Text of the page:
THE value of tobacco crop sold at both auction and contract floors increased 206,54% to US$101,5 million as of day 21, statistics from the Tobacco Industry and Marketing Board show.
BY FIDELITY MHLANGA
This is up from 33,1 million kilogrammes delivered during the same period last year.
Tobacco amounting to 44,87 million kilogrammes has been delivered at both auction and contract floors, up 138,30% from 18,82 million kg delivered during the same period last year.
While the average had increased by 28,63% compared to last year, farmers are failing to recoup their investment due to problems emanating from the exchange rate.
Tobacco growers are paid 50% of their sale proceeds in forex with the remaining percentage paid in local currency at the official exchange rate of US$1: $25. This is way below the parallel market rate of about US$1:65.
George Seremwe, the Tobacco Association of Zimbabwe president expressed concern over the exchange rate losses endured by farmers which is now an albatross to the tobacco farming business.
“Exchange rate is our biggest challenge. Yes farmers are paid using a mockery 1:25. That is going to affect next season. We approached the central bank and we are still waiting for their response,” Seremwe said.
He said the situation was detrimental to tobacco farming.
“We are encouraging those who can delay selling their tobacco to do so while waiting for response from Reserve Bank of Zimbabwe. We cannot continue selling with this payment system which erodes the tobacco producers’ earnings, with imports being pegged at parallel market rates,” he said.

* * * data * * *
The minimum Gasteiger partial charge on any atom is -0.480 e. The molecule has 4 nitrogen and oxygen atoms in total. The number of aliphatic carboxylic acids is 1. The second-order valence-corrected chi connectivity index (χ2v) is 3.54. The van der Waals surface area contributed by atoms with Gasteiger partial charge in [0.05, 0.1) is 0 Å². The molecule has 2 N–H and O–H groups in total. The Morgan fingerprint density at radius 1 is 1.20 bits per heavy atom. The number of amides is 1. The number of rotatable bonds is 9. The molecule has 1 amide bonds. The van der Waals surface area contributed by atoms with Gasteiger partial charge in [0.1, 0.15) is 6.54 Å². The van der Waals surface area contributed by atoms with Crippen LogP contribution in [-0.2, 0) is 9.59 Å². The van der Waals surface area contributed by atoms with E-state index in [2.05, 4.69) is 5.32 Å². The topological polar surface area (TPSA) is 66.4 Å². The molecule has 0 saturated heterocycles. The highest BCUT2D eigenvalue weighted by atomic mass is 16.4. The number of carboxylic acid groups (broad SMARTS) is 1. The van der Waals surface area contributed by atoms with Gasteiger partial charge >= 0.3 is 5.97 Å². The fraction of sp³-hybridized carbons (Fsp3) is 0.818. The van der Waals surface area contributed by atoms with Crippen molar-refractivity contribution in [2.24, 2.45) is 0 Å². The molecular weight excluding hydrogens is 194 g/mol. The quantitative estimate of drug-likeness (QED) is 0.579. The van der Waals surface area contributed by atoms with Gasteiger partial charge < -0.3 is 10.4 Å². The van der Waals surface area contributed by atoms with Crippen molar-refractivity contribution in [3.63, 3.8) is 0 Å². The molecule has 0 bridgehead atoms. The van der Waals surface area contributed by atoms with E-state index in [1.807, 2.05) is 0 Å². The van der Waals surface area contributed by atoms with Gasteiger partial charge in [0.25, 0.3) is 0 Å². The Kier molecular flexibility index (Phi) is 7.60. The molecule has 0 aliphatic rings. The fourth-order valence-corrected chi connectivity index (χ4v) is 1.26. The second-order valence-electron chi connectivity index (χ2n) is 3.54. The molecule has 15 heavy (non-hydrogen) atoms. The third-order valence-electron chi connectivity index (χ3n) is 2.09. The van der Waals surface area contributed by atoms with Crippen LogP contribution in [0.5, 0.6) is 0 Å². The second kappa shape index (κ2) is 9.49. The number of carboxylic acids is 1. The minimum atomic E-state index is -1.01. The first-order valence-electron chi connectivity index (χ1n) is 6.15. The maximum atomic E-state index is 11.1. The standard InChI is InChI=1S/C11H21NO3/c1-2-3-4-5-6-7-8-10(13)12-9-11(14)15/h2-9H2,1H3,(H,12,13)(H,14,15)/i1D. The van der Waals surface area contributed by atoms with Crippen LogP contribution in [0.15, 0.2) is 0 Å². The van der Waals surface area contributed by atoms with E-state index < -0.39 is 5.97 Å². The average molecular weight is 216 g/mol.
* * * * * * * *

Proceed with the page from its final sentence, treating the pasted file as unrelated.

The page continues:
This year’s tobacco season commenced on April 29 after several deferments as authorities were grappling with measures to put in place at the floors to prevent the spread COVID-19.
Tobacco is one of the country’s top forex earners which has helped shore up importation of industrial raw materials, fuel and pharmaceuticals, among others.
The highest price offered by buyers at the auction floors is US$4,99 per kg. Apparently this has been the ceiling for many years.
However, buyers have continued to offer higher prices at the contract floors, with the highest so far at US$ 6,60 per kg above US$5,25 per kg recorded last year.
Previously a preserve for white commercial farmers, tobacco farming in Zimbabwe has, over the years, grown to become the mainstay for smallholder and subsistence farmers, providing a source of livelihood for most of the country’s rural population.
TIMB projects this season’s output at 225 million kg from an all-time high of 259 million kg last year.